The New Mainline
- Thursday, February 28, 2008
The big “buzz” in the American Religious community is the recently released report from the Pew Forum on Religion and Public Life. In the secular and Christian media alike the results were being trumpeted as “shocking”, “disturbing” and “enlightening” as well as many other hyperbolic descriptions. The keyboards of the “experts” began to hum churning out what all this means for the future of religion in
There will be much controversy about this report but there are certain conclusions that are unmistakable. Mainline Protestant Denominations continue their plunge downward through mediocrity to total irrelevance. No surprise there. Evangelical churches continue to grow - especially those of the non-denominational variety. Again, no surprise. The ranks of the “unaffiliated” shows a rapid increase which is somewhat surprising and very troubling; at least on the surface. Roman Catholicism is declining more quickly than any other “faith tradition” in One in four adults age 18 to 29 claim no affiliation with any religious institution. Again, not surprising but troubling. The study will be the fountain of discussion for the foreseeable future.
The report is filled with the typical statistics and analysis but possibly the most important conclusion is the conclusion reached by Greg Smith, a research fellow at the Pew Forum. He states, “There is no question that the demographic balance has shifted in the past few decades toward evangelical churches. They are now the mainline of American Protestantism.” It’s not clear whether he mean them as such, but his words may be incredibly prophetic in scope. What a fascinating and pregnant thought – Evangelical churches are now the mainline. Indeed that may be exactly what is happening and it should cause every Evangelical great pause!
The worse kept secret in American Christianity is the continuing demise of mainline denominations. Is it possible that Evangelicals could now take their place – not in success but in eventual decline? Absolutely, if they follow the same pattern and it certainly seems that is where they are headed. Indeed if the course many are charting is followed the Evangelical movement will suffer the same fate as the Mainlines.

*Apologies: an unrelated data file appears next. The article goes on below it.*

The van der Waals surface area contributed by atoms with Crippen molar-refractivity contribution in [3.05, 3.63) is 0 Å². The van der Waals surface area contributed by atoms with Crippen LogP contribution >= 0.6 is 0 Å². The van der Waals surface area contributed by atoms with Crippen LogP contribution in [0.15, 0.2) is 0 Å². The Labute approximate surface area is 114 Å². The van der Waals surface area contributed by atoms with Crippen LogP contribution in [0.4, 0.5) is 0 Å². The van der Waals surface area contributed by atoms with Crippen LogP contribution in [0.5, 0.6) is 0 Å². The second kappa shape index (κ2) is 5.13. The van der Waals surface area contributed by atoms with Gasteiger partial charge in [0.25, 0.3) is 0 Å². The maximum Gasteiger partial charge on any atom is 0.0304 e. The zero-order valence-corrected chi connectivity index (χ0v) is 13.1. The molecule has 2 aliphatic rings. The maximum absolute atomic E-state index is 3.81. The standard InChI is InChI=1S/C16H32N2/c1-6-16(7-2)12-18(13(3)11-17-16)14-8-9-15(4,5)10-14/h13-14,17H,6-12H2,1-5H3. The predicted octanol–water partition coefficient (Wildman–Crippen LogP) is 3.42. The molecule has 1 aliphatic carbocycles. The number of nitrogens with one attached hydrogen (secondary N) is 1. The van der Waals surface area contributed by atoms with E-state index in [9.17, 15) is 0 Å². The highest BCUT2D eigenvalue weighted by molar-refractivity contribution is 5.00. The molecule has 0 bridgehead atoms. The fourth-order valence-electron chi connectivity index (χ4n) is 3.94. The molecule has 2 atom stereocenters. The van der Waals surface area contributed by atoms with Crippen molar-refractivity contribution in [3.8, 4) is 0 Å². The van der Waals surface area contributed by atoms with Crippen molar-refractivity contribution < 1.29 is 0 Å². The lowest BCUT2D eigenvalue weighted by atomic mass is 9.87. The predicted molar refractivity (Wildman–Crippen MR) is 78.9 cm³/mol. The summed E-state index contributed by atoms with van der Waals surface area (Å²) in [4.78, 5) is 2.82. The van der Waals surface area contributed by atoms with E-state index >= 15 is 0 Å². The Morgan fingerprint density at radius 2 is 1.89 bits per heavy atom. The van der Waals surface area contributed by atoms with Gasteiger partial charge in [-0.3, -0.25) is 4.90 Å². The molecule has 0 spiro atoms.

Hundreds of theories have been postulated as to the cause of the death of American Protestantism. The clearest and most compelling argument must be their departure from Biblical authority. A few decades ago liberal theologians gained control of the seminaries and instead of teaching their pastoral and theological students to love, trust and revere the Bible as God’s inspired, inerrant revelation to mankind, they were taught to question, doubt and debate the claims of scripture. To question Truth became the ultimate objective rather than discovering Truth. The “search” was not a part of the journey – it was the destination. Young theologians were taught by their professors that Truth was unknowable even the truth of scripture. They were instructed to believe that the Bible had to be re-interpreted by each generation. Truth was defined not by the mind of God but the consensus of the present generation. As years passed this new theology found its way from the seminary to the pulpit. Something strange happened. Those in the pew were more discerning than those in the pulpit. Many couldn’t put their finger on it exactly, but they knew something was wrong. Sermons no longer gave answers to life’s problems from the authority of scripture, they offered platitudes and philosophy. Pulpits devoid of authority lost their power and those in the pew found the door. The result? Those in leadership analyzed the drastic situation of declining membership, attendance and revenue and decided that the answer was to…. become more liberal! The farther the pulpit strayed away from the absolute authority of scripture the larger the stampeded to the parking lot, never to return. The trend in the pulpit continues, the movement out the door accordingly. The result? The Mainline is no longer the mainline. Evangelicals have taken their place – in more ways than one.
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